Domestication of Common Silverweed (A. anserina)

Hello, nice to be on this forum - I’m enthusiastic about talking to fellow plant breeding fans about my Argentina anserina syn. Potentilla anserina (Common Silverweed) domestication efforts.

I am attempting to domesticate Argentina anserina syn. Potentilla anserina (Common Silverweed, or just Silverweed) using two methods: landracing and intergeneric hybridisation.

Common Silverweed has a denser starch and nutrient content than potatoes. They propagate themselves via stolons, basically like strawberries, and wherever they root into the ground, there will inevitably be a long pencil thin storage root. This is the edible part. Silverweed also propagates itself via seeding, and this mechanism should not be underestimated as I’ve had this happen in my own garden after just one year of breeding. From my observations, Silverweed will grow nearly anywhere, but prefers ground that has a certain degree of moistness. You will see mention of Silverweed preferring seasides, but my experience is that it prefers to be near any body of water. Locally, I have seen it grow near reservoirs, canals and seasides. If you bring up the plant distribution on iNaturalist, you will accordingly find very little presence in certain regions that are known to be arid, like most of Australia, or large parts of the Mediterranean. In the US, there is a “sister” plant called Argentina pacifica or Pacific silverweed which is famous for being harvested by the First People’s of America. For more information about A. anserina, see the late Gordon Hillman’s excellent entry on the matter.

Wild A. anserina is extremely nutrient and carbohydrate dense - but there’s one sticking point. It’s hard to harvest and hard to clean. The storage roots reach deep and you’ll be hard pressed to not snap them midway if you’re harvesting in the wild. I grew mine in pots last year and was able to side step this issue, but some sources mention growing silverweed in loose, loamy raised beds. Once you’ve got hold of the storage roots, which will have lots of stubborn, hair-like roots attached to them, you’ll have to clean it. It’s hard work because the hair-like roots cling to soil and stone very strongly. I assume that these secondary roots are responsible for any nutrient gathering and the storage root we’re interested in is the result of their hard work. One nice benefit of these storage roots is that the specimens travel well. I’ve had tiny fragments of storage root regenerate. The secondary hair-like roots burn easily when it comes to cooking too (they also stick in your teeth), which makes preparation and consumption of Silverweed so burdensome that it’s got an - undeserved! - reputation for being a famine food.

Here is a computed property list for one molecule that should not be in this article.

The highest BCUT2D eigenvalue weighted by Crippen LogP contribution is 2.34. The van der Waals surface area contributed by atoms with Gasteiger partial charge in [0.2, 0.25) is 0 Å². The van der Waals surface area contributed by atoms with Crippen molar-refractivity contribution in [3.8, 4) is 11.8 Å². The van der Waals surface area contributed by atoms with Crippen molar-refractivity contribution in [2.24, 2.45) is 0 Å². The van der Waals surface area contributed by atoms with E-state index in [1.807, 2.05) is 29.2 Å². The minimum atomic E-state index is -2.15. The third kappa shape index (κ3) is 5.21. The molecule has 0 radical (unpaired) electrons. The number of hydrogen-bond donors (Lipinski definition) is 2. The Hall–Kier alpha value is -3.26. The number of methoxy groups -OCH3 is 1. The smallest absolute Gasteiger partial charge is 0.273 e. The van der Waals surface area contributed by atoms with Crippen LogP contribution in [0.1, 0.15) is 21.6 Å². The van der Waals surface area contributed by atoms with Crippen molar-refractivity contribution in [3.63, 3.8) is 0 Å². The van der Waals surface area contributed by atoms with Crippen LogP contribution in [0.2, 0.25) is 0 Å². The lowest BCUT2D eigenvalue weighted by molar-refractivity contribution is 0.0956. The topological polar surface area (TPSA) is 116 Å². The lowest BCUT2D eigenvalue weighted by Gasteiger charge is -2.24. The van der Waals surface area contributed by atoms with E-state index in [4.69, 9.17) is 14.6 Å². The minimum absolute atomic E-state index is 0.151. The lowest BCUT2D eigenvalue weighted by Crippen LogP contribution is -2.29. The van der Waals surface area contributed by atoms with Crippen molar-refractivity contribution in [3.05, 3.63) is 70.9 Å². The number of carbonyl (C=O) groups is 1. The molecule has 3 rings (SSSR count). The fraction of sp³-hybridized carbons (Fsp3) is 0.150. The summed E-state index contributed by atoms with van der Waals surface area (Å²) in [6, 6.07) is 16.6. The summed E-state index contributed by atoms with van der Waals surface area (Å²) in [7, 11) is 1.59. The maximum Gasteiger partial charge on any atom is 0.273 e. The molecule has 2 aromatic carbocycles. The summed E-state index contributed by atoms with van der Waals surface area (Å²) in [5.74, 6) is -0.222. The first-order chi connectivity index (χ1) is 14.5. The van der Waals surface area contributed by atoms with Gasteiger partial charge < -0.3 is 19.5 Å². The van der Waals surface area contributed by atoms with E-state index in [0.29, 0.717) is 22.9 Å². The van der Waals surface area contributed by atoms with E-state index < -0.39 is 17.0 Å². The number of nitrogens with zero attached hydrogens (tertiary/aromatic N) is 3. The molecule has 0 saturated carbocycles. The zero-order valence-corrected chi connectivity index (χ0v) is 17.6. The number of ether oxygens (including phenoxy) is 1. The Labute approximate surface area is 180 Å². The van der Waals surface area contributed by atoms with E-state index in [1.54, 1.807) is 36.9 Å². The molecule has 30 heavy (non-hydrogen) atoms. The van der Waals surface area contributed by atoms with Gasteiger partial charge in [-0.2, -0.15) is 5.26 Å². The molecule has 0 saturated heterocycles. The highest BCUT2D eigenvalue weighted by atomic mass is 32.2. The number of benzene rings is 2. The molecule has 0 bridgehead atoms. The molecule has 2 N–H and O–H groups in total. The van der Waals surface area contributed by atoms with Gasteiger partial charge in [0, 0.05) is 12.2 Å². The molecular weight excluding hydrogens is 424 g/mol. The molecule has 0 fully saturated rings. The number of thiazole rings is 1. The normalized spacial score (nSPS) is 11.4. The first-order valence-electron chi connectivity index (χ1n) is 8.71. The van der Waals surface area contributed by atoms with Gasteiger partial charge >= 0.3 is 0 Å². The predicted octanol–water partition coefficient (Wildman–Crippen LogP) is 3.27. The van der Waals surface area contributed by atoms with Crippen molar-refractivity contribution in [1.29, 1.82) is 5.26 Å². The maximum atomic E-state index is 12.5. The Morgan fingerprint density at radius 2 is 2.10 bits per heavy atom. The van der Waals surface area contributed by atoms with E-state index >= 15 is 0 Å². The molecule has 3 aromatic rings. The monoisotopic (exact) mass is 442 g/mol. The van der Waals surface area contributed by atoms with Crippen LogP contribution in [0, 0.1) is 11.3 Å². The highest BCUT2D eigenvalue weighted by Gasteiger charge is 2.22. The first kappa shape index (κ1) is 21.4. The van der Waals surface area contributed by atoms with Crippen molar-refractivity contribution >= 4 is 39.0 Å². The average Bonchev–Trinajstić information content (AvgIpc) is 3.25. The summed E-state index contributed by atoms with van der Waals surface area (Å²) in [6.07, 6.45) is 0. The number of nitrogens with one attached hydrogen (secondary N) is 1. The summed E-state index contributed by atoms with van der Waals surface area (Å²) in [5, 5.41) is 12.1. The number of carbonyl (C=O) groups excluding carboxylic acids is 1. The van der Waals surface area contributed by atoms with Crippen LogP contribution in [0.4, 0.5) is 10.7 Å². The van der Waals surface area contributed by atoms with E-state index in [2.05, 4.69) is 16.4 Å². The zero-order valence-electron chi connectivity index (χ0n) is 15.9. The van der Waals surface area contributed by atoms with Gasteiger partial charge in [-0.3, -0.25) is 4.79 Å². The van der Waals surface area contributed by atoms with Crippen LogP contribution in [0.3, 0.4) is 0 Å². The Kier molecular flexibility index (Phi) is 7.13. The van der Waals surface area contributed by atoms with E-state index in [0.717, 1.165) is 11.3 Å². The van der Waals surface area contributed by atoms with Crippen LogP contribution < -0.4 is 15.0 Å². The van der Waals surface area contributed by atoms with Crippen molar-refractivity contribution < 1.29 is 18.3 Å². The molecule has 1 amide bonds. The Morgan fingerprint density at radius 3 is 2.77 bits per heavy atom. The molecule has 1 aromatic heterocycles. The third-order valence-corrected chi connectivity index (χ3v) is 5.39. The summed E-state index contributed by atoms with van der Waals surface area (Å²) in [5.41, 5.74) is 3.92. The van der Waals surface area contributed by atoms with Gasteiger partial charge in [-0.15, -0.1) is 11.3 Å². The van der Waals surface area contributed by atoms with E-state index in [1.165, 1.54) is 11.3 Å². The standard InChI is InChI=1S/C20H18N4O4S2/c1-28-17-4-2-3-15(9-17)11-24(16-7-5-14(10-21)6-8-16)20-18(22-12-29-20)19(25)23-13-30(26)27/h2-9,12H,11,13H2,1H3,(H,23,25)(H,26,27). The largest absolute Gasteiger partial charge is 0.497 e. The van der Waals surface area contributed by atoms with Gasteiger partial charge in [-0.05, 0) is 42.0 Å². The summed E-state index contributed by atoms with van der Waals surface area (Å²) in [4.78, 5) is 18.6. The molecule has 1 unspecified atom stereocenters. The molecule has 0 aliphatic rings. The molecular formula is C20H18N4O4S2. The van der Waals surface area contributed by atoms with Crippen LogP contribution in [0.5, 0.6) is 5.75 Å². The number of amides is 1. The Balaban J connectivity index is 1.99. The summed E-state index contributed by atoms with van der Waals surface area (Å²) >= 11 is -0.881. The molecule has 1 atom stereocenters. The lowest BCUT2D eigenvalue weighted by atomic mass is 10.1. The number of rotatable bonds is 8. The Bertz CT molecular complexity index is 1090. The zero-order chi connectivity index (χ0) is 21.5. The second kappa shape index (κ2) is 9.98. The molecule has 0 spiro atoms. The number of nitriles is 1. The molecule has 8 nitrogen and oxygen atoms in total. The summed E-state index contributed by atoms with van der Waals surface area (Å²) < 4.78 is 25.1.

So I hope I’ve led you to the conclusion that Common Silverweed deserves to be domesticated. And when I say “domestication”, I mean in much the same way as the humble carrot was domesticated from the wild carrot: fattening the storage root and reducing the hair-like roots. Silverweed has something going for it that the carrot does not though, which is the self propagation. What some view as the “weedy” property of Silverweed can be harnessed to great good - just picture a bed of self propagating Silverweed; minimal effort, maximum gain, pulling up wheelbarrow loads of carrot-thick Silverweed come autumn-time.

My main aims are to create a landrace of Silverweed with rich genetic diversity, and simultaneously attempt an intergeneric hybrid of Silverweed with some other Potentilla species, for an even richer gene pool. From there, I hope to domesticate Silverweed using the typical methods of inbreeding and backcrossing until we arrive at the thickest possible root, hopefully preserving the vigour of the wild ancestor.

I hope to have other people join me in the domestication efforts too, but I will attempt to create this rich seed bank first.

In any case, I look forward to discussions about this and other plant breeding projects with you guys.

As an aside, a lot of this post is cribbed from one of my substack posts. I’ll keep an up to date list of silverweed related posts at the bottom of this post:


This is excellent.
I’m a gardener and rewilding landscaper in the PNW. I’ve had an interest in potentilla pacifica for some time and have some plants on the way. I’ll take a look at your substack and see what I can do. There’s a massive patch i’ll be visiting in Seattle and may be able to harvest a bunker crop of seeds.
Let me know if you or anyone else wants some.